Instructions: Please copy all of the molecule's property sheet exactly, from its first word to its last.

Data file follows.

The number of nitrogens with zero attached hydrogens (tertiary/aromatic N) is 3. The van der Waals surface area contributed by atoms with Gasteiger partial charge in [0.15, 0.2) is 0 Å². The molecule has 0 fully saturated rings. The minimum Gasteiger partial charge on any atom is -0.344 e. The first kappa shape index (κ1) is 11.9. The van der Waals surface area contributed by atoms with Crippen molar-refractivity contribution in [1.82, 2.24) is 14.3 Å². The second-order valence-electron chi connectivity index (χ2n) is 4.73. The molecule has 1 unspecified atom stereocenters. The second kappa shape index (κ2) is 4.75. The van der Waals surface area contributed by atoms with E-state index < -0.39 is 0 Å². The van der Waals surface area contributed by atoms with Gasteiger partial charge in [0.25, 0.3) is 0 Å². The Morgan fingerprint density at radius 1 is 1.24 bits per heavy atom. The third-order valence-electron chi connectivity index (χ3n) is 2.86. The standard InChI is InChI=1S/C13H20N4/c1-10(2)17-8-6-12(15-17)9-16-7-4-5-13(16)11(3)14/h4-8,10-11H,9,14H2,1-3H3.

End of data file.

The number of nitrogens with zero attached hydrogens (tertiary/aromatic N) is 3. The van der Waals surface area contributed by atoms with Gasteiger partial charge in [0.15, 0.2) is 0 Å². The molecule has 0 fully saturated rings. The minimum Gasteiger partial charge on any atom is -0.344 e. The first kappa shape index (κ1) is 11.9. The van der Waals surface area contributed by atoms with Crippen molar-refractivity contribution in [1.82, 2.24) is 14.3 Å². The second-order valence-electron chi connectivity index (χ2n) is 4.73. The molecule has 1 unspecified atom stereocenters. The second kappa shape index (κ2) is 4.75. The van der Waals surface area contributed by atoms with E-state index < -0.39 is 0 Å². The van der Waals surface area contributed by atoms with Gasteiger partial charge in [0.25, 0.3) is 0 Å². The Morgan fingerprint density at radius 1 is 1.24 bits per heavy atom. The third-order valence-electron chi connectivity index (χ3n) is 2.86. The standard InChI is InChI=1S/C13H20N4/c1-10(2)17-8-6-12(15-17)9-16-7-4-5-13(16)11(3)14/h4-8,10-11H,9,14H2,1-3H3.